Activity 1.3 Questions That Reflective Teachers Ask Themselves
Lesson: 4-1 Relating Two Quantities
1. Did the students learn anything? If so, why? If not, why not?
The students learned how to relate two quantities. There were many opportunities for practice, and the retention showed through their responses, homework, and the quiz took the next day.
5. How flexible was I in modifying the lesson according to the students’ responses?
One graph we made was for a model rocket’s launch and landing. One student remarked that when the parachute is released it creates an upward lift, so the visual on the graph should have a slight lift at that moment. It was a very interesting remark that all the students agreed with. Granted the fact isn’t true, I wasn’t going to get in a whole debate to prove them wrong and adjusted the graph for their view. This rather showed that the student was showing his interpretation of what would happen in the scenario, which was one of the goals of this lesson.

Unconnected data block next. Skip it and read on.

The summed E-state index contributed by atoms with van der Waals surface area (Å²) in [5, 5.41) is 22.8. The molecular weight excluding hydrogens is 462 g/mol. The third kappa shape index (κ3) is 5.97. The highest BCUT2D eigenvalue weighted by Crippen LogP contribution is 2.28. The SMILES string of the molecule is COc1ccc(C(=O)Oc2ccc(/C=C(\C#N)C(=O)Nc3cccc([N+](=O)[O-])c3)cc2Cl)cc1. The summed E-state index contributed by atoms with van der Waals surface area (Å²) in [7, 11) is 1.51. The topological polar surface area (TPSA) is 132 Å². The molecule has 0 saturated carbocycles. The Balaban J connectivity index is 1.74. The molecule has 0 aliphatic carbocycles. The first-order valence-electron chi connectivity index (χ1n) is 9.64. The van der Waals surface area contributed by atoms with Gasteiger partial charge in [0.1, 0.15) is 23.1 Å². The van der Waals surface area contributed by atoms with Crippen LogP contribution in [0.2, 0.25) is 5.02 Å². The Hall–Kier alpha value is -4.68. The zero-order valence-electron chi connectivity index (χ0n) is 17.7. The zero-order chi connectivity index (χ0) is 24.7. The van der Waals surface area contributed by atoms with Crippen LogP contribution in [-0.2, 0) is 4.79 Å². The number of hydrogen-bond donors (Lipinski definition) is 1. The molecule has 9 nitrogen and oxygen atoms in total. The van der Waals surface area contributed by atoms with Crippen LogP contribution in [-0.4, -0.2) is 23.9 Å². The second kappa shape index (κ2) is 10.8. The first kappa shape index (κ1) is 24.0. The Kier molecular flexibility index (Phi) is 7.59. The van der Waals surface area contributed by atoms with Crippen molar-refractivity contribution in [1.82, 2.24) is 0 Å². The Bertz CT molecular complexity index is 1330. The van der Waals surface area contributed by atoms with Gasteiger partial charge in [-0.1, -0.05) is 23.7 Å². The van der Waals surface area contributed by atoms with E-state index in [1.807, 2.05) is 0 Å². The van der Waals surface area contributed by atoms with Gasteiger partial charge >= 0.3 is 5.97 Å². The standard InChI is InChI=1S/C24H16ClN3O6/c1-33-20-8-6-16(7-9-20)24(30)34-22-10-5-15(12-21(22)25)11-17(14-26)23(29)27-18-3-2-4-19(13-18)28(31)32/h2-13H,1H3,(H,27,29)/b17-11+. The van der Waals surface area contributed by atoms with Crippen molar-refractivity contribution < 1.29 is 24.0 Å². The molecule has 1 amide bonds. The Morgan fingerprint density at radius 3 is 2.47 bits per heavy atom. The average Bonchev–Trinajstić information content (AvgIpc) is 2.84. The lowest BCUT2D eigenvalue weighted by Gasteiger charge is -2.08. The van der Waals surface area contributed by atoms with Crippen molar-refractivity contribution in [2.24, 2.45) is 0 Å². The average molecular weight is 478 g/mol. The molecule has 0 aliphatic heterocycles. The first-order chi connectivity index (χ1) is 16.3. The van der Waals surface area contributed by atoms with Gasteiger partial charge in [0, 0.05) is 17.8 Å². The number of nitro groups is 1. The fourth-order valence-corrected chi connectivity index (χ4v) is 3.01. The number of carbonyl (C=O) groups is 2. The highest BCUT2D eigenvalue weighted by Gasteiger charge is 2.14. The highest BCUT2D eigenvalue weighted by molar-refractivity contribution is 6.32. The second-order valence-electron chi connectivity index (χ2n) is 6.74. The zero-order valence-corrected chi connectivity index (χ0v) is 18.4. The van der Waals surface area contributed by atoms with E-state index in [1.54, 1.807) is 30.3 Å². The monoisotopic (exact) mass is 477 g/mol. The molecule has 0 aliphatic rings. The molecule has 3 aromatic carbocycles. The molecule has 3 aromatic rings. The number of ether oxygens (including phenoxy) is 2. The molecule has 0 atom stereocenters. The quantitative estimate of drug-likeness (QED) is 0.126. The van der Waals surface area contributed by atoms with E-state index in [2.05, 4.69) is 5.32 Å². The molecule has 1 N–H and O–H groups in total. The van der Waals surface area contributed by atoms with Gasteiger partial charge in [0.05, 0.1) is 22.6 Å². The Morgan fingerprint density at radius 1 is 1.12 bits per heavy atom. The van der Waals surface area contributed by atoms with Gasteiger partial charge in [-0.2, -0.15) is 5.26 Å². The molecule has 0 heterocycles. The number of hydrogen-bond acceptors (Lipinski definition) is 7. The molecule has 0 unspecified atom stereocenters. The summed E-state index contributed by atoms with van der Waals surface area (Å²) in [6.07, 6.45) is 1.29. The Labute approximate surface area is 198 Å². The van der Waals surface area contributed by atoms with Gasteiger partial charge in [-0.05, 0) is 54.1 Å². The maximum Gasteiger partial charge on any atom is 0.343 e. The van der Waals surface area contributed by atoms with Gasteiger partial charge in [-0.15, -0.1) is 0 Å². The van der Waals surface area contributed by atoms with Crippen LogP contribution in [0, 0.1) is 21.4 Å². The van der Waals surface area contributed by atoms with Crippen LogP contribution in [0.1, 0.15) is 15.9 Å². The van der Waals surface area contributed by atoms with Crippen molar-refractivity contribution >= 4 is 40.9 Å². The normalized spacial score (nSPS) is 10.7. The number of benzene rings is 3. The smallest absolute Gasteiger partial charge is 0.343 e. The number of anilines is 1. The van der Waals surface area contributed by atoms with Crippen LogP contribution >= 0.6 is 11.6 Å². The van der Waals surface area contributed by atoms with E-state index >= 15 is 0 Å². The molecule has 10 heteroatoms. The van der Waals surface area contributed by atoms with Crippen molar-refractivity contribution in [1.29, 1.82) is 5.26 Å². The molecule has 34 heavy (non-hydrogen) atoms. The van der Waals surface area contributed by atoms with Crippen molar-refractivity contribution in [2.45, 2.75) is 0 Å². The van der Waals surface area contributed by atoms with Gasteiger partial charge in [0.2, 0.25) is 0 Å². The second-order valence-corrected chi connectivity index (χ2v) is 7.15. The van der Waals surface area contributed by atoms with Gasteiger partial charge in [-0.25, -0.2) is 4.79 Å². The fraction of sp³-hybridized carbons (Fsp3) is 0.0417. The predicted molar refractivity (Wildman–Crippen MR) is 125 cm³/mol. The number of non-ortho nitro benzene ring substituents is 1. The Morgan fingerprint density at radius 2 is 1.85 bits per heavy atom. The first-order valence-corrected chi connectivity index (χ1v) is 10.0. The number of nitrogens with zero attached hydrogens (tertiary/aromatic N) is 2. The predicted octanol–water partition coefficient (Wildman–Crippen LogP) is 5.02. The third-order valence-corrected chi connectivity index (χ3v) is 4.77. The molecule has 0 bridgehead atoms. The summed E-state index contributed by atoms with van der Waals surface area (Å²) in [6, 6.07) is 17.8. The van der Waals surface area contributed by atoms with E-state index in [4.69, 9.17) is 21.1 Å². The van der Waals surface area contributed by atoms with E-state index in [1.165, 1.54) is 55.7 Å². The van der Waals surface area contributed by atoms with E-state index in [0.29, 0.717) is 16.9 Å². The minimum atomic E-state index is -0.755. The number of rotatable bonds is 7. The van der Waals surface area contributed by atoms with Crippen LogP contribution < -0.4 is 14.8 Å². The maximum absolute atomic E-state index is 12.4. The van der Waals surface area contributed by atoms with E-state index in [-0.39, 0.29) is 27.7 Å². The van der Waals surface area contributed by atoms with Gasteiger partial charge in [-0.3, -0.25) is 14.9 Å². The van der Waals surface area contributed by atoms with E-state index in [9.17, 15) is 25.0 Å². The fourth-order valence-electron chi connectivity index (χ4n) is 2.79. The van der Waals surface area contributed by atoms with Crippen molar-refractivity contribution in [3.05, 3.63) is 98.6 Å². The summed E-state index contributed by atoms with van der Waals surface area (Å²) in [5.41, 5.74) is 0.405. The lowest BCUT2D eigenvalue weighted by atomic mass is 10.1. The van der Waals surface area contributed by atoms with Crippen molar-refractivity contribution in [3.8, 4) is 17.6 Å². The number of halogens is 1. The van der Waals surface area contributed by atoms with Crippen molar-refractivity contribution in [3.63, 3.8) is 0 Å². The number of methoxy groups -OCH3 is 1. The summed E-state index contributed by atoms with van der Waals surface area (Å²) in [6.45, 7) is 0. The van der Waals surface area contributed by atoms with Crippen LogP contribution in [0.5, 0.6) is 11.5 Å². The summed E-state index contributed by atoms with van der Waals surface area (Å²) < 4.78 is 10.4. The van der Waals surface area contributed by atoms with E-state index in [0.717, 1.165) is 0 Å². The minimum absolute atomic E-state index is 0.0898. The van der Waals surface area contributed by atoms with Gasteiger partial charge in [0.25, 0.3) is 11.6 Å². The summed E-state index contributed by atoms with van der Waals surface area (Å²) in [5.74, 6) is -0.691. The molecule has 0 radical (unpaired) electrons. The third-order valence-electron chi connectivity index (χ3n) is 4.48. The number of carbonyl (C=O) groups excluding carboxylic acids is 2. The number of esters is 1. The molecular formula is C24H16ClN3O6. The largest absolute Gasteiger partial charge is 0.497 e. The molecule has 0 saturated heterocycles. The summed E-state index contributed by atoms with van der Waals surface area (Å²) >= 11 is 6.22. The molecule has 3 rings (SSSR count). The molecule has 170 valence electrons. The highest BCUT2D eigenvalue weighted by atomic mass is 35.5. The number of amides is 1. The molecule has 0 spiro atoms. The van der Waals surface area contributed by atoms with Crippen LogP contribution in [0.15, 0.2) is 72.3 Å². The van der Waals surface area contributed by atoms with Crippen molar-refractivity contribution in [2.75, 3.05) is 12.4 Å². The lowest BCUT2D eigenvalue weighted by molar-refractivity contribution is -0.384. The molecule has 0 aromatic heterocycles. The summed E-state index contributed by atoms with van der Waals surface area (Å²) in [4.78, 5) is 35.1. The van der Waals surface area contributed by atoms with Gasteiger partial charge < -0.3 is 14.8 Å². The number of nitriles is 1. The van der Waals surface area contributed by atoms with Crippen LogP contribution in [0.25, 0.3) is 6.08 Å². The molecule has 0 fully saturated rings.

6. How well did I manage classroom behavior? What other behavioral techniques could I have used? What technique worked best and what didn’t work? Why?
During lessons students are generally well behaved. If they start getting off track and start side conversations I give “the look” (normally lasts 5 seconds max), and students get back on track quickly. When we go over homework however, the students are a bit more out of control and I feel telling them to stop this and that more than going over homework. I suppose I could have tried the light switch flick or something more attention grabbing.
12. As a result of this lesson, what have I learned about teaching? How might I change to become a better teacher?
You can prepare all you want, but something that you’re not prepared for will happen. I can learn to be more flexible and have my plan set in stone.